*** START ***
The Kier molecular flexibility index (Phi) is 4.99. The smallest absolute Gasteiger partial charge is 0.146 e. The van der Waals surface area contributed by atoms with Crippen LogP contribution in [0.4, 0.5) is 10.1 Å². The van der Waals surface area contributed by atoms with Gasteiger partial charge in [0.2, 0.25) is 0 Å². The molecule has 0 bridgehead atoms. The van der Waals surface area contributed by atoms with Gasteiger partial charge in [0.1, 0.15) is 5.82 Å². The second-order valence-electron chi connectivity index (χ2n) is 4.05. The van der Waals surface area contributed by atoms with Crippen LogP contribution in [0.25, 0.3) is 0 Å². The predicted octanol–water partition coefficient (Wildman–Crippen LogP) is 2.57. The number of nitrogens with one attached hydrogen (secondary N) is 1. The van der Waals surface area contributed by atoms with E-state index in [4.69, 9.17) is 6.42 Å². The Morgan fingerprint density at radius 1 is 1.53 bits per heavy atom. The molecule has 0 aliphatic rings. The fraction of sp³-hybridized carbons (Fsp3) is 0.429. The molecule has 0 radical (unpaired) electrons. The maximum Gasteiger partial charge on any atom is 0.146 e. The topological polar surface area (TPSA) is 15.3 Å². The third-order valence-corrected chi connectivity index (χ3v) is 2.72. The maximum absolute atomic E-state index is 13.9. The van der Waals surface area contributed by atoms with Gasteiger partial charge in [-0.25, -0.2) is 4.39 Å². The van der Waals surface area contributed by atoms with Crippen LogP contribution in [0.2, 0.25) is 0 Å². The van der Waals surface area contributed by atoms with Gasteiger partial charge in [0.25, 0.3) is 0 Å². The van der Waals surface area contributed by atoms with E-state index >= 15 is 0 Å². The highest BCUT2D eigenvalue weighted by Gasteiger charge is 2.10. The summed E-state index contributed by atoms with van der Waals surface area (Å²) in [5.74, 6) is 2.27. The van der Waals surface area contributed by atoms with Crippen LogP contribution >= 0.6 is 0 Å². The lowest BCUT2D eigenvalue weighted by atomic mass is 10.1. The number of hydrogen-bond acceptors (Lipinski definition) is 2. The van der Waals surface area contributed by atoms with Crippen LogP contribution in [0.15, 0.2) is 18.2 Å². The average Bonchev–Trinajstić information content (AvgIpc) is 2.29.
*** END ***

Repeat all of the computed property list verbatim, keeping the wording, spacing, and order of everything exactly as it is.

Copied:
The Kier molecular flexibility index (Phi) is 4.99. The smallest absolute Gasteiger partial charge is 0.146 e. The van der Waals surface area contributed by atoms with Crippen LogP contribution in [0.4, 0.5) is 10.1 Å². The van der Waals surface area contributed by atoms with Gasteiger partial charge in [0.2, 0.25) is 0 Å². The molecule has 0 bridgehead atoms. The van der Waals surface area contributed by atoms with Gasteiger partial charge in [0.1, 0.15) is 5.82 Å². The second-order valence-electron chi connectivity index (χ2n) is 4.05. The van der Waals surface area contributed by atoms with Crippen LogP contribution in [0.25, 0.3) is 0 Å². The predicted octanol–water partition coefficient (Wildman–Crippen LogP) is 2.57. The number of nitrogens with one attached hydrogen (secondary N) is 1. The van der Waals surface area contributed by atoms with E-state index in [4.69, 9.17) is 6.42 Å². The Morgan fingerprint density at radius 1 is 1.53 bits per heavy atom. The molecule has 0 aliphatic rings. The fraction of sp³-hybridized carbons (Fsp3) is 0.429. The molecule has 0 radical (unpaired) electrons. The maximum Gasteiger partial charge on any atom is 0.146 e. The topological polar surface area (TPSA) is 15.3 Å². The third-order valence-corrected chi connectivity index (χ3v) is 2.72. The maximum absolute atomic E-state index is 13.9. The van der Waals surface area contributed by atoms with Gasteiger partial charge in [-0.25, -0.2) is 4.39 Å². The van der Waals surface area contributed by atoms with Crippen LogP contribution in [0.2, 0.25) is 0 Å². The van der Waals surface area contributed by atoms with Gasteiger partial charge in [0.25, 0.3) is 0 Å². The van der Waals surface area contributed by atoms with E-state index >= 15 is 0 Å². The highest BCUT2D eigenvalue weighted by Gasteiger charge is 2.10. The summed E-state index contributed by atoms with van der Waals surface area (Å²) in [5.74, 6) is 2.27. The van der Waals surface area contributed by atoms with Crippen LogP contribution >= 0.6 is 0 Å². The lowest BCUT2D eigenvalue weighted by atomic mass is 10.1. The number of hydrogen-bond acceptors (Lipinski definition) is 2. The van der Waals surface area contributed by atoms with Crippen LogP contribution in [0.15, 0.2) is 18.2 Å². The average Bonchev–Trinajstić information content (AvgIpc) is 2.29.